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I am visiting Mt. Titlis in Switzerland for a single day between the 15th of December to the 20th of December. The activities would include riding cable car but not skiing. What kind of clothing is required in this duration of the time period?

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    Clothing depends a lot on activity. What are you doing there? How long are you planning to stay outside at a time? Are you planning to stay close to populated area or go further away (i.e. if something happens, will you for sure be able to return to warm buildings quickly)? – JiK Oct 30 at 14:23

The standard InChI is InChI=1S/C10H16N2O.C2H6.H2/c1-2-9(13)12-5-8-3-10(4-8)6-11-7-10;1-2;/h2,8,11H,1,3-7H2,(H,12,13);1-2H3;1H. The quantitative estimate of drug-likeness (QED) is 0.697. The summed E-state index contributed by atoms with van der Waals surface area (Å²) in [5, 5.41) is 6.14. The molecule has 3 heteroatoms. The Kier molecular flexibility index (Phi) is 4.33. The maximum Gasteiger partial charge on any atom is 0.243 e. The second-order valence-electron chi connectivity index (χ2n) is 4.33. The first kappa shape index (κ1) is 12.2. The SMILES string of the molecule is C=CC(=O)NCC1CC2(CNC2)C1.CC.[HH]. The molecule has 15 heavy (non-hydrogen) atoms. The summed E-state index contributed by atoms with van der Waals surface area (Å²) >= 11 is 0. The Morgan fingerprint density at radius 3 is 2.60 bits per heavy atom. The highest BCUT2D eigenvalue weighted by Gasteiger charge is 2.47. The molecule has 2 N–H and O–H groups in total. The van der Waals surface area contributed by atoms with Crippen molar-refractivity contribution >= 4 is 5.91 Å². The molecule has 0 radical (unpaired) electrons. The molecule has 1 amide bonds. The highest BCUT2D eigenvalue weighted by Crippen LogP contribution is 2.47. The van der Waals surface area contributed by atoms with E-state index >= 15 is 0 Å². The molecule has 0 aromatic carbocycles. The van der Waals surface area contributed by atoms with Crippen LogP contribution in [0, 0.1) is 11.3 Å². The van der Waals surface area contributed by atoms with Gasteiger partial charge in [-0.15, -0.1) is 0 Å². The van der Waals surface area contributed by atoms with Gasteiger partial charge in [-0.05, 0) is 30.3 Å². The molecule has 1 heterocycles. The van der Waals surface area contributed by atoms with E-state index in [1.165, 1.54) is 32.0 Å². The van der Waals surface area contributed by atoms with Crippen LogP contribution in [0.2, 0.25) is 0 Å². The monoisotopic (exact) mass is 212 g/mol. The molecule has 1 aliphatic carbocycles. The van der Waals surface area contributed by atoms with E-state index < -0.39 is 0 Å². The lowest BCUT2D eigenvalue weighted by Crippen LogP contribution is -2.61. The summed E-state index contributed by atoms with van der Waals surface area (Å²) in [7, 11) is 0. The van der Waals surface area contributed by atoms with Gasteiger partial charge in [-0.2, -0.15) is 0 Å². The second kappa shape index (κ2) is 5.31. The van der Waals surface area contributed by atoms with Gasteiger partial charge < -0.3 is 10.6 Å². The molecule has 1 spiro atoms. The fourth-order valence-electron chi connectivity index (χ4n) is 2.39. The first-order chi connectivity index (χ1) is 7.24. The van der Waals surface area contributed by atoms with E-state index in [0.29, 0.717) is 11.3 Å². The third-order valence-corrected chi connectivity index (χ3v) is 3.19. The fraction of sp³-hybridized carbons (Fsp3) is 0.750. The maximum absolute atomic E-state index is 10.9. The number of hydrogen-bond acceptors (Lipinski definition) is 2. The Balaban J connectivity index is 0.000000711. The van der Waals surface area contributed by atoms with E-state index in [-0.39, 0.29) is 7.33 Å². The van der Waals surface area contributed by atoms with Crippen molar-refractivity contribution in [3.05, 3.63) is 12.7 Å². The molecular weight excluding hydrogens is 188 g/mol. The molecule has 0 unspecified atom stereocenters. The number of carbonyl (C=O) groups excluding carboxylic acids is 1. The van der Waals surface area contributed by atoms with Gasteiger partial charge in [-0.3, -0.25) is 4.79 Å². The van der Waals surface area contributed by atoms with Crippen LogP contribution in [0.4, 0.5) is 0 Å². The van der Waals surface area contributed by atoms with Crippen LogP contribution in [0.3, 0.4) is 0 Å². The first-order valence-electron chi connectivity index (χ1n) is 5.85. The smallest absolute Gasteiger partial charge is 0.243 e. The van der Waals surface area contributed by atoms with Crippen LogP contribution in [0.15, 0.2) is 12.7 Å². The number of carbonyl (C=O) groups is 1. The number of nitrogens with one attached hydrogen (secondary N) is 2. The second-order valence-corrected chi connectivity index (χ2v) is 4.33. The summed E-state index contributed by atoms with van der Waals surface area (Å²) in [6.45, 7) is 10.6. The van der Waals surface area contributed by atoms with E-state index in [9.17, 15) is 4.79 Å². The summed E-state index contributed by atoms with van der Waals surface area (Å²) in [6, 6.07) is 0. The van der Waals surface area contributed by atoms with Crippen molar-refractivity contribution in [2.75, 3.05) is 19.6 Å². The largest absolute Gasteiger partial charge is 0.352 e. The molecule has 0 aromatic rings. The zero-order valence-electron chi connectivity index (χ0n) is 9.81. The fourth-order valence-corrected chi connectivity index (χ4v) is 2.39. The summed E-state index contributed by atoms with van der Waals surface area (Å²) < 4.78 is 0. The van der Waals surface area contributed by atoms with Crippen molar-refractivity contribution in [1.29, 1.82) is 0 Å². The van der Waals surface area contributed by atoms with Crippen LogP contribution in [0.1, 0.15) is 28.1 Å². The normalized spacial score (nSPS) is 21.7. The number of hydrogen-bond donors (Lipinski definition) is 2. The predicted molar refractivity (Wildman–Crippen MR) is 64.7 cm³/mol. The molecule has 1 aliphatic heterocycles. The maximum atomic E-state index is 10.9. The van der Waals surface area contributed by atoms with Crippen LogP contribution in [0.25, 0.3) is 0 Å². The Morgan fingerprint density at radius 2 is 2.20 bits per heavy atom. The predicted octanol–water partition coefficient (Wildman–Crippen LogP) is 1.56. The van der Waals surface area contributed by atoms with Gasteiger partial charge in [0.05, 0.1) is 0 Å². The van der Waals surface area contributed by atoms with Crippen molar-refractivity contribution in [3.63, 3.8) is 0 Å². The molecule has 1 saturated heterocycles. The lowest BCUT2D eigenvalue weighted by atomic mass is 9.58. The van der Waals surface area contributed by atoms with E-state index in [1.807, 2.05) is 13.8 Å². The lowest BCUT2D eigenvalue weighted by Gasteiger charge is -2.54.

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    Are you climbing the mountain? Riding the cable cars? Going skiing? – Ben Crowell Oct 31 at 2:06
  • Single day sightseeing, cable car riding. I have modified the question – ShiS Oct 31 at 9:24
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In the Nordic countries, we use a layered clothing method, which has the benefit of being adjustable to the weather:

  • First layer: Moisture-wickening technical underclothing
    • Long underpants
    • Long sleeve undershirt
    • Thin socks
  • Second layer: Warm and breathable
    • Fleece jacket and underpants, wool socks
    • Thin wool gloves
  • Third layer: Outer shell
    • Windproof but breathing jacket and pants
    • Thick waterproof two-finger gloves (separate thumb, and other fingers together)
    • Waterproof shoes (eg. goretex)
    • Wool collar or wool scarf that covers your throat, ears and nose
    • Wool or technical hat (beanie)